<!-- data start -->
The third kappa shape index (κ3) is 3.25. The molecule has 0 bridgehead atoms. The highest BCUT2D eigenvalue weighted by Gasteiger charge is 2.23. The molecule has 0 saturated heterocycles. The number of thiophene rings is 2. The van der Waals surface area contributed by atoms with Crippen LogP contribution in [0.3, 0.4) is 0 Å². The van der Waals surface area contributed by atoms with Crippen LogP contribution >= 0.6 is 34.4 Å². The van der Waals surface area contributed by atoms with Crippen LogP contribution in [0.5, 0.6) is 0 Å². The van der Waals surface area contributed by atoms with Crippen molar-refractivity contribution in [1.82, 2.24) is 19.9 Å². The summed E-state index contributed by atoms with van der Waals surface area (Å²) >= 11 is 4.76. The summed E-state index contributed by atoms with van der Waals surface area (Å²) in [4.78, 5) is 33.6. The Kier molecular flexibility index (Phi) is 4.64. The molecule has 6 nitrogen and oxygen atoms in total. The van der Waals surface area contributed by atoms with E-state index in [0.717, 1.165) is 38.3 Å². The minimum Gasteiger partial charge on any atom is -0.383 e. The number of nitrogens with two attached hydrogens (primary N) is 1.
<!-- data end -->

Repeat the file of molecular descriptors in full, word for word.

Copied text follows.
The third kappa shape index (κ3) is 3.25. The molecule has 0 bridgehead atoms. The highest BCUT2D eigenvalue weighted by Gasteiger charge is 2.23. The molecule has 0 saturated heterocycles. The number of thiophene rings is 2. The van der Waals surface area contributed by atoms with Crippen LogP contribution in [0.3, 0.4) is 0 Å². The van der Waals surface area contributed by atoms with Crippen LogP contribution >= 0.6 is 34.4 Å². The van der Waals surface area contributed by atoms with Crippen LogP contribution in [0.5, 0.6) is 0 Å². The van der Waals surface area contributed by atoms with Crippen molar-refractivity contribution in [1.82, 2.24) is 19.9 Å². The summed E-state index contributed by atoms with van der Waals surface area (Å²) >= 11 is 4.76. The summed E-state index contributed by atoms with van der Waals surface area (Å²) in [4.78, 5) is 33.6. The Kier molecular flexibility index (Phi) is 4.64. The molecule has 6 nitrogen and oxygen atoms in total. The van der Waals surface area contributed by atoms with E-state index in [0.717, 1.165) is 38.3 Å². The minimum Gasteiger partial charge on any atom is -0.383 e. The number of nitrogens with two attached hydrogens (primary N) is 1.